Making Australia A Better Place  

Posted by Big Gav in , , , , , , ,

Project Better Place founder Shai Agassi was in town last week announcing that Australia will become the third country to implement the group's vision of electric vehicles powered by renewable energy, following Denmark and Israel.

Better Place and Macquarie Capital Group will raise $1 billion to build a network of 250,000 charging stations and battery exchange stations in key locations along the east coast by 2012. The network will be powered by wind turbines owned by AGL Energy.

Agassi has been promoting the plan as a way to reduce our dependence on oil (the starting premise for the project was "how do you run an entire country without oil") while creating jobs and boosting the local economy (see this interview on the Today Show for his explanation). Operating in Australia will also help the group prove it can work in large countries as well as the much smaller geographical areas covered in the first 2 rollouts. Agassi also noted that the Federal Government's $500 million Green Car Innovation Fund played a part in encouraging them to set up in Australia.



Green Car Congress describes the Better Place network as consisting of three primary components:
  • Charge points. These are to recharge car batteries. Better Place is planning a 2.5:1 ratio of charge spots to cars.

  • Battery switching stations. For trips longer than 100 miles (161 km), Better Place plans to build roadside battery switching stations. Stations are to be completely automated, and the driver’s subscription takes care of everything. The driver pulls in, and the depleted battery is replaced with a fresh one, without anyone having to leave the vehicle. The process takes less time than it does to fill a tank of liquid fuel, according to the plan.

  • Software to automate the charging and exchange process.




Better Place has a partnership with the Renault-Nissan Alliance to provide electric cars. The prototype electric eMegane sedan features a 160+ kilometre range.



Better Place says it is committed to open network access and using industry standard, with the goal being to allow customers to have a choice of make and model of car.

Automotive Energy Supply Corporation (AESC, a joint venture between Nissan Motor, NEC Corporation, and NEC TOKIN Corporation) and A123Systems have been identified as lithium-ion battery providers to the system.

Better Place plans to own and operate the batteries and power generation (via AGL Energy, in Australia's case), and to sell kilometres travelled to drivers on a subscription basis, in similar fashion to the mobile phone industry.



Better Place in Australia plans to start by setting up charging stations in the Melbourne, Brisbane and Sydney, and then connect them with "electric highways," with stations set up every 25 miles.

Overall I'm quite excited by this project - though obviously executing the plan, in terms of setting up all the infrastructure and getting a significant volume of electric cars on the market at a competitive price, will be challenging. If the 3 countries piloting the idea can demonstrate it can work successfully, it will provide a blueprint for personal transport in a post-oil world.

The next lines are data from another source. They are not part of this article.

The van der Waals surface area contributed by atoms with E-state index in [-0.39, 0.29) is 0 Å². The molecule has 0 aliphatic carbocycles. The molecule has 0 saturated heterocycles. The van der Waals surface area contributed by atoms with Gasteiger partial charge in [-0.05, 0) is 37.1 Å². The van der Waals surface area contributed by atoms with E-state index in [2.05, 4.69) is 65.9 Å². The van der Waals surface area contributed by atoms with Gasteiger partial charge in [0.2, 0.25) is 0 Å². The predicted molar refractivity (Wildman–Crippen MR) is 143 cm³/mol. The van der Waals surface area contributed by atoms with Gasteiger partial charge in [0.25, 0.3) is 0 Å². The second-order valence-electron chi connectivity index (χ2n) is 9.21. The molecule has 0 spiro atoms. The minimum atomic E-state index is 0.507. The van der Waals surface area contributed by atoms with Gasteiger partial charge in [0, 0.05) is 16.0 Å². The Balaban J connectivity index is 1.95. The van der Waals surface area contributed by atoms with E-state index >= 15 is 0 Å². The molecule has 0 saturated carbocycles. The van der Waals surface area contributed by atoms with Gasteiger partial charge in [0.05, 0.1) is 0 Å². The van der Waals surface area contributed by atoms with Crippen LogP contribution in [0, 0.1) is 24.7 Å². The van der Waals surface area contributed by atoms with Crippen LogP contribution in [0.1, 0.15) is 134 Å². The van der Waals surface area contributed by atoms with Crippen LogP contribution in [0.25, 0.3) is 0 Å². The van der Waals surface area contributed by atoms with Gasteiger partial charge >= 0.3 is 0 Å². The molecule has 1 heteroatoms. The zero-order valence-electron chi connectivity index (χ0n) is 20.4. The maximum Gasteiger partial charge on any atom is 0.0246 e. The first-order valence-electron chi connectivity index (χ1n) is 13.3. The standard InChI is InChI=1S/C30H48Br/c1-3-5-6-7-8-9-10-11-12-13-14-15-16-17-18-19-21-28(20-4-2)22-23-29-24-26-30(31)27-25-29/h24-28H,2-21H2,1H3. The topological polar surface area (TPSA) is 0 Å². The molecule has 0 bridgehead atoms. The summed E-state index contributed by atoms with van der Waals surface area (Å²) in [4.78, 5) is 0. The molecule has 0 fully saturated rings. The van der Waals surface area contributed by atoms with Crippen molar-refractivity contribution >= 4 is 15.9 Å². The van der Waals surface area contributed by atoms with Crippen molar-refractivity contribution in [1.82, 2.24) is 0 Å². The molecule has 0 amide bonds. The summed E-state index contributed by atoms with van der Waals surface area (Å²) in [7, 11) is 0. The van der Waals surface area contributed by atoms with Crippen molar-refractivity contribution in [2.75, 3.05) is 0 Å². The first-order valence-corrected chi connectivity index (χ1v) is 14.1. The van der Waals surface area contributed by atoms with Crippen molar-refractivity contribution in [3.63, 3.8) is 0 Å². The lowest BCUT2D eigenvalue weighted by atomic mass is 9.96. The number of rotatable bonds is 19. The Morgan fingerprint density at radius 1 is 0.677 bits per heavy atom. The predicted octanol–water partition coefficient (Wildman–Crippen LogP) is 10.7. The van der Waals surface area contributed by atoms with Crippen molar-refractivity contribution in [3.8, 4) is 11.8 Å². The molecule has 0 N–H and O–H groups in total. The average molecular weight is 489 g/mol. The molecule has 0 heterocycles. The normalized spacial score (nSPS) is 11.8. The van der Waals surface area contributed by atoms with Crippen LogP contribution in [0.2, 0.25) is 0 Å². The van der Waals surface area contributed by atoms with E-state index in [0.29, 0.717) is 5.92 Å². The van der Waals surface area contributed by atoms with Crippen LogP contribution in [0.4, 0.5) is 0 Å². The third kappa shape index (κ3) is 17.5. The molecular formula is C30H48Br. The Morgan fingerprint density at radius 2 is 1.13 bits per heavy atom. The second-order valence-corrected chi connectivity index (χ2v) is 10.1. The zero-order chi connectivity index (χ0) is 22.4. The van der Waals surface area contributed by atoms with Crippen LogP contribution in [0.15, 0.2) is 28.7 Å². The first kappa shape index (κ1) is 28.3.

Cross-posted from Our Clean Energy Future.

4 comments

Hey Gav - great post!

I had been wondering why you hadn't reported on this... but such an in-depth and informative report is worth the wait:)

david
http://convenientsolutions.blogspot.com

Thanks David.

I've been a bit swamped this week so it took a while to put a post together.

The more interesting topics I try to do a decent length post on - hence the absence of all sorts of interesting news from the day to day posts while things gestate in my queue...

I guess my thing is "peak rare earths". You report on the solar PV drive in the USA, and that's great.... but how many of those Solar PV technologies are on borrowed time due to gallium being on borrowed time?

How many "peaks" can we handle at once?

This is why I tend to emphasise New Urbanism so much in my writing. If we can think bigger and build energy efficient CITIES then we will of course lower embodied energy uptake in so many unnecessary cars, powerlines, etc.

Density and diversity, quiet tramlines, local TOD shops and economic activity, and beautiful parks within 5 minutes walk of every home. Sounds good to me.

I might not need to use the 6 cylinder Mistubishi wagon as much then. ;-)

All those things you mention are good, but there are vast swathes of the country that nevertheless depend on cars and will probably never be adequately serviced by public transport due to the sheer size and low population density of the country - which is why we need electric cars as well.

As for rare earths - yes - they are a limiting factor for thin film PV and for some types of battery.

But by using a broad range of solutions (thin films use cadmium, tellurium, indium, gallium, selenium or even plain silicon sometimes - there are several variants) and by making them as efficient as possible we will be able to meet our energy needs (there aren't any meaningful limits on CSP or wind, lets face it).

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